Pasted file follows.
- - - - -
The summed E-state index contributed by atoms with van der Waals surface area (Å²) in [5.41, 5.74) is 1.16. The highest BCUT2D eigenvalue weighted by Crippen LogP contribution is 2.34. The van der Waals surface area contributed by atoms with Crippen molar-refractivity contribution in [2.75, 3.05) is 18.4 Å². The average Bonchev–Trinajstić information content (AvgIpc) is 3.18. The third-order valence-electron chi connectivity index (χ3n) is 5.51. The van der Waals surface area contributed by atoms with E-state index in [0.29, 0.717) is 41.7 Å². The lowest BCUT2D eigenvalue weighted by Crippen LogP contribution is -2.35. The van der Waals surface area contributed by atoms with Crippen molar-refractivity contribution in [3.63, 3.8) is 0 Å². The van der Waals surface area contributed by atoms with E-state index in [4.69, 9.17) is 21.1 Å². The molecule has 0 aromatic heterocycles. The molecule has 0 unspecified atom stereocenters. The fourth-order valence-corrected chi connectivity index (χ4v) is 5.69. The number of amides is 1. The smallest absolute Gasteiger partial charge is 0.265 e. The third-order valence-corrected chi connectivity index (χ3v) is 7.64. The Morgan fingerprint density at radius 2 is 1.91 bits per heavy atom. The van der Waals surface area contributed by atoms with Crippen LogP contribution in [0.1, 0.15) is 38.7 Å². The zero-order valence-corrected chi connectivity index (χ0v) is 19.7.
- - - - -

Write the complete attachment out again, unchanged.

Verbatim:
The summed E-state index contributed by atoms with van der Waals surface area (Å²) in [5.41, 5.74) is 1.16. The highest BCUT2D eigenvalue weighted by Crippen LogP contribution is 2.34. The van der Waals surface area contributed by atoms with Crippen molar-refractivity contribution in [2.75, 3.05) is 18.4 Å². The average Bonchev–Trinajstić information content (AvgIpc) is 3.18. The third-order valence-electron chi connectivity index (χ3n) is 5.51. The van der Waals surface area contributed by atoms with E-state index in [0.29, 0.717) is 41.7 Å². The lowest BCUT2D eigenvalue weighted by Crippen LogP contribution is -2.35. The van der Waals surface area contributed by atoms with Crippen molar-refractivity contribution in [3.63, 3.8) is 0 Å². The van der Waals surface area contributed by atoms with E-state index in [4.69, 9.17) is 21.1 Å². The molecule has 0 aromatic heterocycles. The molecule has 0 unspecified atom stereocenters. The fourth-order valence-corrected chi connectivity index (χ4v) is 5.69. The number of amides is 1. The smallest absolute Gasteiger partial charge is 0.265 e. The third-order valence-corrected chi connectivity index (χ3v) is 7.64. The Morgan fingerprint density at radius 2 is 1.91 bits per heavy atom. The van der Waals surface area contributed by atoms with Crippen LogP contribution in [0.1, 0.15) is 38.7 Å². The zero-order valence-corrected chi connectivity index (χ0v) is 19.7.